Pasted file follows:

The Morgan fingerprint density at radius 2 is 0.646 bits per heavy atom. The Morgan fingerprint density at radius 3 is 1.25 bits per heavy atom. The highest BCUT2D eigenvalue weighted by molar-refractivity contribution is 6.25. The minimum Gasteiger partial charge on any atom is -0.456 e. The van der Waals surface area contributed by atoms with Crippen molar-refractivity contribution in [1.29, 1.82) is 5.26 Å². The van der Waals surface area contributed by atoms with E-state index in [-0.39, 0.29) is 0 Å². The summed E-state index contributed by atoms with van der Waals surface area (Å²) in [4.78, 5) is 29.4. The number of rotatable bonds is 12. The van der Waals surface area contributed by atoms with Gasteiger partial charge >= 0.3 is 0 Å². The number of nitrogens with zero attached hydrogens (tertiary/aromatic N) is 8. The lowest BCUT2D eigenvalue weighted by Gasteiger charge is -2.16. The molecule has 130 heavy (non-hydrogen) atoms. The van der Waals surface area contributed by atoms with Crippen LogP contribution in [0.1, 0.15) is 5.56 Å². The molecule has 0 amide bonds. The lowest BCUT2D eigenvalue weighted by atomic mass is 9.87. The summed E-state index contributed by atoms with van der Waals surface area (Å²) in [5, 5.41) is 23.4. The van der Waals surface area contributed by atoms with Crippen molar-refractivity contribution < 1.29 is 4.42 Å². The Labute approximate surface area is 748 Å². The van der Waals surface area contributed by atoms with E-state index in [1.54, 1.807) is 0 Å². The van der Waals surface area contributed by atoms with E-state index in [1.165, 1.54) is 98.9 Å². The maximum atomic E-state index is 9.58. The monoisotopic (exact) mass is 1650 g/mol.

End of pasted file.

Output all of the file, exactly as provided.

The Morgan fingerprint density at radius 2 is 0.646 bits per heavy atom. The Morgan fingerprint density at radius 3 is 1.25 bits per heavy atom. The highest BCUT2D eigenvalue weighted by molar-refractivity contribution is 6.25. The minimum Gasteiger partial charge on any atom is -0.456 e. The van der Waals surface area contributed by atoms with Crippen molar-refractivity contribution in [1.29, 1.82) is 5.26 Å². The van der Waals surface area contributed by atoms with E-state index in [-0.39, 0.29) is 0 Å². The summed E-state index contributed by atoms with van der Waals surface area (Å²) in [4.78, 5) is 29.4. The number of rotatable bonds is 12. The van der Waals surface area contributed by atoms with Gasteiger partial charge >= 0.3 is 0 Å². The number of nitrogens with zero attached hydrogens (tertiary/aromatic N) is 8. The lowest BCUT2D eigenvalue weighted by Gasteiger charge is -2.16. The molecule has 130 heavy (non-hydrogen) atoms. The van der Waals surface area contributed by atoms with Crippen LogP contribution in [0.1, 0.15) is 5.56 Å². The molecule has 0 amide bonds. The lowest BCUT2D eigenvalue weighted by atomic mass is 9.87. The summed E-state index contributed by atoms with van der Waals surface area (Å²) in [5, 5.41) is 23.4. The van der Waals surface area contributed by atoms with Crippen molar-refractivity contribution < 1.29 is 4.42 Å². The Labute approximate surface area is 748 Å². The van der Waals surface area contributed by atoms with E-state index in [1.54, 1.807) is 0 Å². The van der Waals surface area contributed by atoms with E-state index in [1.165, 1.54) is 98.9 Å². The maximum atomic E-state index is 9.58. The monoisotopic (exact) mass is 1650 g/mol.